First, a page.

In youth we trust
Stenhousemuir may not be the highest-profile football club but, even compared with Rangers and Celtic, it has an impressive youth structure. What other part-time club in Scotland can boast a full-time youth development officer and a youth initiative director?
If the Second Division club does not quite offer a "cradle to grave" set-up for anyone who wants to play for it, it is not far short. Children as young as five are playing in a maroon shirt and, with the youth set-up at the club now running for seven years, it won't be long till the fruits of its labours are shown by a player coming through to the first team.
Following Scottish Football Association (SFA) guidelines, children do not play the full 11-a-side game before the age of 11. Stenhousemuir's "Young Maroons" club is for 5 to 11 year olds with youngsters up to the age of eight receiving skills development only and 9-11 playing Soccer Sevens.
Players progress to Stenhousemuir boys' club, which has 11-a-side teams at Under-12, Under-13, Under-14 and Under-15 levels in the Central Boys' League. They go on to the Under-16 and then the Under-18 team which plays in the Scottish Youth Leagues.
Stenhousemuir does not only cater for boys. On a trip to Norway a couple of years ago, its Under-13 team included two girls. The club has taken over the former Cumbernauld Ladies team after beating off competition from Rangers and Motherwell. The team plays under the Stenhousemuir name in the Scottish Women's Premier League and is on course to win the title.
All of this is a long-term investment scheme by the club and it will be a few years before it can be properly measured, but Stenhousemuir has seen the value of breeding its own.
"We started the scheme initially as a way of getting more people to come to our home games," confesses Martin McNairney, a director of the football club who is also youth initiative director. "On the first day, we had five children and we thought that the scheme would maybe last for a couple of weeks, but it has mushroomed since then and spiralled virtually out of control. There are now 250 children playing at some level, and attached to the club.
"All the youngsters who have joined get a card which gives them free entry to home league games and we're currently working with Falkirk Council to visit the 52 primary schools in the area to do development courses.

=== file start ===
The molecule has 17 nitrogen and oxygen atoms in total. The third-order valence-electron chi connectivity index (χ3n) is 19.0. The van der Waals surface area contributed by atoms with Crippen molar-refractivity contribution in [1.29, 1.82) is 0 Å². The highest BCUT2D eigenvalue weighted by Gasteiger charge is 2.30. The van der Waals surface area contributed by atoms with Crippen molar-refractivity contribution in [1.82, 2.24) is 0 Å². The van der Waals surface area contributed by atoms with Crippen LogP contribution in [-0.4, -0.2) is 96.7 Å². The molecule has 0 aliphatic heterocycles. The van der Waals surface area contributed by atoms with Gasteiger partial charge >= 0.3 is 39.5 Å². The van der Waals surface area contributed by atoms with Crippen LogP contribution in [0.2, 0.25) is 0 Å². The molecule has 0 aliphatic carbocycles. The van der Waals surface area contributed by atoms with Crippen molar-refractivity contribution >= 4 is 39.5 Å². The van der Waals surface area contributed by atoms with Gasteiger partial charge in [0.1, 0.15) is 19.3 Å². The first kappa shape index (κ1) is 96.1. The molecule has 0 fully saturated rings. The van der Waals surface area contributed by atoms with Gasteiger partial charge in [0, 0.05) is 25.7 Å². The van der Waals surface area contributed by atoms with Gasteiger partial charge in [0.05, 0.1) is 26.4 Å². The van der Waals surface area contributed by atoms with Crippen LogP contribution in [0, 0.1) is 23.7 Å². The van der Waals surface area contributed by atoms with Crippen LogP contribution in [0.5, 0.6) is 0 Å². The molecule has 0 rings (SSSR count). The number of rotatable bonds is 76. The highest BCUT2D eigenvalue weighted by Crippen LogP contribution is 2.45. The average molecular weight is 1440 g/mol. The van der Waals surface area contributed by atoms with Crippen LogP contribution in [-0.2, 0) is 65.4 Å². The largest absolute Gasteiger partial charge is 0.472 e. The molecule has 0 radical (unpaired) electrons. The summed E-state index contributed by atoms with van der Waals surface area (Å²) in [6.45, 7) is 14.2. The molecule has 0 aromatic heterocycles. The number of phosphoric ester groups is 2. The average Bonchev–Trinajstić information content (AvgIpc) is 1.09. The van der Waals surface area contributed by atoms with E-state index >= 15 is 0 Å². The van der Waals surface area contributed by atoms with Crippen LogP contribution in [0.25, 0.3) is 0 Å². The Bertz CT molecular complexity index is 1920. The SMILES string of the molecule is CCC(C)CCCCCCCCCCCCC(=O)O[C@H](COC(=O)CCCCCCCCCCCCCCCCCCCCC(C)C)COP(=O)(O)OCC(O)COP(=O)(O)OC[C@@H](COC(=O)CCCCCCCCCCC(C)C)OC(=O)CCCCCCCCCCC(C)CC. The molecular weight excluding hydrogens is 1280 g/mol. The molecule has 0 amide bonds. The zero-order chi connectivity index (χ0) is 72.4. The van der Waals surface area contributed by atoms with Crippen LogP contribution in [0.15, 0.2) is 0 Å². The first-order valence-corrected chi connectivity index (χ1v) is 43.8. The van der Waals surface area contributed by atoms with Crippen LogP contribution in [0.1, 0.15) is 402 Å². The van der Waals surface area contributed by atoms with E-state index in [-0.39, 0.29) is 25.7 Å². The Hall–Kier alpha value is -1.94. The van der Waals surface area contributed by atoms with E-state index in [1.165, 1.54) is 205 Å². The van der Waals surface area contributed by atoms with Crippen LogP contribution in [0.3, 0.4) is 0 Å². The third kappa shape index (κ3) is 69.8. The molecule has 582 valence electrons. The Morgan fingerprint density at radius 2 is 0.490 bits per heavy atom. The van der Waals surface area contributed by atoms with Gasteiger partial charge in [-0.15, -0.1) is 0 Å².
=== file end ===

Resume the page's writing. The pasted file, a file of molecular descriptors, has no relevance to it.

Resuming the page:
"Through that, we'll be sending 3,000 parent-child tickets for our matches and we're looking at setting up development centres and even a soccer academy.
"We want to be in a position to attract the best young players in the area to Stenhousemuir, as it will be t the club's advantage in the long-term."
Stenhousemuir has managed to succeed in spite of the fact that it has received no funding for a development officer from the SFA. But due to the success of its youth structure, it won pound;20,000 from the SFA, which was partly used to appoint Tom Elliot as the club's development officer.
"As a part-time club, we were maybe not one of the priorities for a development officer post, and we have a first division team on our doorstep (Falkirk)," continues Mr McNairney. "There is also competition in this area from Alloa, East Stirling and Stirling Albion, but no one works harder in this area than us."
The facilities at Larbert High and Stenhousemuir primary are fully utilised by the football club and small-sided games can be seen throughout the area on Saturdays, Sundays and midweek.
Through a link with Falkirk College, the club is also protecting young professional players and ensuring they do not end up on the "scrapheap" at 18. For every David Beckham, there are thousands of aspiring young footballers who never make the grade. Every coach can give an example of an outstanding school footballer who never cut it in the big league for some reason.
"We have no hard and fast figures, but we work on the premise that for every 10 players signed on a youth form by a professional club, only one makes it," says Tony Higgins, secretary of the Scottish Professional Footballers' Association. "There is a high drop-off rate and we are looking at this closely."
David Fairweather, curriculum director at Falkirk College, is aware that there can be a conflict between sport and academic work. The college offers football training in the mornings and the chance to work towards academic qualifications in the afternoon. There are 11 Stenhousemuir players on the scheme and another six from the women's team.
"We know that young footballers can have the world at their feet at 16 but be out the door at 18 with no qualifications," Mr Fairweather says. "Professional football is highly competitive and a good percentage don't make it. Youngsters at Stenhousemuir have a minimum eight hours of football a week, and for four afternoons a week at the college they can develop areas like IT skills over a two-year programme."
The college can offer suitable courses at higher national certificate and diploma levels and give young players a safety net if their professional football dreams fail.
The scheme is being extended to other sports such as badminton and swimming, so promising athletes can further their sporting and academic qualifications.
"The scheme is in its infancy but we are looking at stronger links with the schools and there is the possibility of looking at an academy type of arrangement," Mr Fairweather says.